Canada is gearing up to pass a law against genetic discrimination. How is the rest of the world dealing with the legal implications of genetic information and how effective are these laws?
Advances in cancer diagnosis and treatment could yield valuable insights for depression researchers, who struggle to understand the role of genetics in mental health.
Antibodies and T cell receptors recognize all of the proteins in our bodies, and thereby provide a record of everything to which we’ve been exposed. Scientists hope to monitor this record over time to look for signatures of disease before clinical symptoms manifest.
The science behind personalized genomics is moving fast. Scientists are circumspect, start-ups are enthusiastic, and if we’re not careful over-hype and a lack of skepticism could undermine the promise of the genomics revolution.
One of the most common criticisms of GMOs is that ‘almost all the research is industry funded’ and therefore cannot be trusted. Setting aside the issue of what research is trustworthy, the non-profit Biology Fortified examined hundreds of studies to determine if that allegation is credible. It’s not.
A number of prominent journalists, who report fairly and objectively about GMO foods, are urging food and seed companies to lay down their arms and embrace various forms of GMO labeling. It’s inevitable they claim; cut your losses. Bruce Chassy, a food science professor with decades of experience in this field believes they are well meaning but naive.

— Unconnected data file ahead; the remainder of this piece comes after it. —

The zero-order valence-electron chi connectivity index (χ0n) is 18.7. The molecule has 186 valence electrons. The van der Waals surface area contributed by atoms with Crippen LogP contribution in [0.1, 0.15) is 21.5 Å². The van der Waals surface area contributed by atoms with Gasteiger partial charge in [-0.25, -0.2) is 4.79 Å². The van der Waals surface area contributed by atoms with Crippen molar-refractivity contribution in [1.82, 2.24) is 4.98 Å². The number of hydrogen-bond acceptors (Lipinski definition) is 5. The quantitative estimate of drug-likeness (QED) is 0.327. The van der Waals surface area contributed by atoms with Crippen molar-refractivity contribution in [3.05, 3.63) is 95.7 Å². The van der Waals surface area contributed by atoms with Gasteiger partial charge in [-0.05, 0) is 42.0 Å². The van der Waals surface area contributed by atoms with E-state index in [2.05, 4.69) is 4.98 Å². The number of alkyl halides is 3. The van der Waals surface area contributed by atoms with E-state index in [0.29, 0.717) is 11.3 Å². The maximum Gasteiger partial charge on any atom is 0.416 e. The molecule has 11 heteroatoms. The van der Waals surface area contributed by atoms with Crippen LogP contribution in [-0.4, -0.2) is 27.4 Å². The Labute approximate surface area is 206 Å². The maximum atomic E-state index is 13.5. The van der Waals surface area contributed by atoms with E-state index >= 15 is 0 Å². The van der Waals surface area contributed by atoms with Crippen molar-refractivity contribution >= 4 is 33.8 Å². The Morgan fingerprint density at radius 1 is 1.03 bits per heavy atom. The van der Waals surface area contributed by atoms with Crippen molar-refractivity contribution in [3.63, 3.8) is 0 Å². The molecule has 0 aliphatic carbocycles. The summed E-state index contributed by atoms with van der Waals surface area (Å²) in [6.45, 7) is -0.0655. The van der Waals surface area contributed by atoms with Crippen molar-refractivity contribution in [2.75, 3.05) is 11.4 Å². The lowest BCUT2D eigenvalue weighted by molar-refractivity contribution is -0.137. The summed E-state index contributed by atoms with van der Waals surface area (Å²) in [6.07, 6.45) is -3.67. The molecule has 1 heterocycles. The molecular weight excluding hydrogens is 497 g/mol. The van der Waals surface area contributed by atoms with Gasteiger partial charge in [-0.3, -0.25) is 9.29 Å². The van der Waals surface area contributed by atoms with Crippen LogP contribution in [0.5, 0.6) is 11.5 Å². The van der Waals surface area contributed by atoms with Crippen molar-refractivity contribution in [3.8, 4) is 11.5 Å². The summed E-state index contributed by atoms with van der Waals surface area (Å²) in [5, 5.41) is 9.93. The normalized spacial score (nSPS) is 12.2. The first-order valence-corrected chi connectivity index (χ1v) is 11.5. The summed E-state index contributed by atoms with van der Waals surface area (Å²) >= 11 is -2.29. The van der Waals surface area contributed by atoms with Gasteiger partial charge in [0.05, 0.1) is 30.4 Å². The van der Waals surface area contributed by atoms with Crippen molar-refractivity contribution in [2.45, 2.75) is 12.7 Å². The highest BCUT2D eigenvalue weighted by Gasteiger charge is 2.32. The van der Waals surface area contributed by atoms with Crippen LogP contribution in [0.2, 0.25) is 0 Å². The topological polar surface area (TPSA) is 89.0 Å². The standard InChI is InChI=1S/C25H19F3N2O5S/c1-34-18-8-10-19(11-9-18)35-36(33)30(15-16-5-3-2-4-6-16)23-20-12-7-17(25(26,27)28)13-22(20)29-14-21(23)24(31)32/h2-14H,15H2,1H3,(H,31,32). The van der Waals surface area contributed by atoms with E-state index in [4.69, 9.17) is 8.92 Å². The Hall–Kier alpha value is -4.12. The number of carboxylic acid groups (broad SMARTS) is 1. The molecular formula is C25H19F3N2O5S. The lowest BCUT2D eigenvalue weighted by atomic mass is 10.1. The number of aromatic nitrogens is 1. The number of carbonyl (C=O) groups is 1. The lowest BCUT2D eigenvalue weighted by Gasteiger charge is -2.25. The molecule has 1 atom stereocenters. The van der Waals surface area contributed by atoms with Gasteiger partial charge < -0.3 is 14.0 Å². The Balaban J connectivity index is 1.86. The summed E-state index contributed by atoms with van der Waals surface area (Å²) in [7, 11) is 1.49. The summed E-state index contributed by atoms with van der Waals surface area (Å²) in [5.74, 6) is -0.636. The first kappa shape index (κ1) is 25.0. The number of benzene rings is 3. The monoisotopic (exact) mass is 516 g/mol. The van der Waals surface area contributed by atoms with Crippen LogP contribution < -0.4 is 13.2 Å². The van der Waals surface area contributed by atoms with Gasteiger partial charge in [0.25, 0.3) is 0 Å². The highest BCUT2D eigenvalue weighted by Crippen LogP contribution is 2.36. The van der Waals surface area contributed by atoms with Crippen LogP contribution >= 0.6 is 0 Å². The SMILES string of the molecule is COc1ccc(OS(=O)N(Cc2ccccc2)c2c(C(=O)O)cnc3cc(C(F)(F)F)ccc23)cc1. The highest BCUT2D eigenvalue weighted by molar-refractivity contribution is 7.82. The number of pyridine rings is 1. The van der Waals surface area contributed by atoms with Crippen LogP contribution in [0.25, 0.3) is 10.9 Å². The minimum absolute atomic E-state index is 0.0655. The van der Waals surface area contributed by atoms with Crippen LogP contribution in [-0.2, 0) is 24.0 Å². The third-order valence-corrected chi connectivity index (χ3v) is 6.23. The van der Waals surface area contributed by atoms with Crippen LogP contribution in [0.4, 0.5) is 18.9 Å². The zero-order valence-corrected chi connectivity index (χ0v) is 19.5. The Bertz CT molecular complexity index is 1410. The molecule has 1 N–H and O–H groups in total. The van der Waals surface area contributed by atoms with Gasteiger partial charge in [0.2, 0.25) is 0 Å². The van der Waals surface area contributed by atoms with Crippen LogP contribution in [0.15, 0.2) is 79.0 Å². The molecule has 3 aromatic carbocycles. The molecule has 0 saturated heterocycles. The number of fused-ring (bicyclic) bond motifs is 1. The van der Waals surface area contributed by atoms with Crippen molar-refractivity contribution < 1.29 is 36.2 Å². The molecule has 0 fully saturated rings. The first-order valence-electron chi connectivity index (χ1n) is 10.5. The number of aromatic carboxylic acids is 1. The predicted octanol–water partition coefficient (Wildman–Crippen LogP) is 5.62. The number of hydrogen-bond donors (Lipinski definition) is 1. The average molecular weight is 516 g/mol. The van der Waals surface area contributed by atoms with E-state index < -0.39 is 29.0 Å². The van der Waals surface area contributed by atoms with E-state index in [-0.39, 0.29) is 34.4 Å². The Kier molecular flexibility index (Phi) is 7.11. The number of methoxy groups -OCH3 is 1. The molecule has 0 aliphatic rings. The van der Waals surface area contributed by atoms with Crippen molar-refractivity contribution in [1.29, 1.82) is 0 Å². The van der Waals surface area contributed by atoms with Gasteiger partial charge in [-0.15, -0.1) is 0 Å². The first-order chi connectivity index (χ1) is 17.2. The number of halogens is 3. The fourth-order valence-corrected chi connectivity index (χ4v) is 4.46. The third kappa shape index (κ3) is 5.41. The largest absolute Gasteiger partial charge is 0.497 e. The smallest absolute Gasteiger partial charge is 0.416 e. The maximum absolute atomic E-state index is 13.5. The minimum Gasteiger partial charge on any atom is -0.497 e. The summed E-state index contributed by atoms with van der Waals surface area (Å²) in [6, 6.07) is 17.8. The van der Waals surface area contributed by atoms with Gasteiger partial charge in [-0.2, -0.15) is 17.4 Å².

Is the tide shifting on the state-by-state approach by anti-GMO activists to impose the labeling of genetically modified foods?
Arsenic levels are high in rice and rice products, since the rice plants take it up from groundwater. New research has identified a protein that certain rice plants use to keep the arsenic away from the grain – the part we eat. Perhaps it can be genetically engineered into all rice to reduce arsenic levels in our food supply.
A just release paper confirms male homosexuality is associated with a particular section of the X chromosome. Researchers are convinced that localizing which genes trigger—or just influence–sexual orientation may come sooner rather than later.
Two “Harvard studies” by nutritionist Chensheng Lu are the linchpin of the claim that we face a global bee collapse and that neonicotinoid pesticides are to blame for Colony Collapse Disorder. The GLP examines Lu’s contentions, the state of bee health and the twisting of facts by prominent journalists, notably Tom Philpott, to support ideological views–and finds the science at odds with dire characterizations.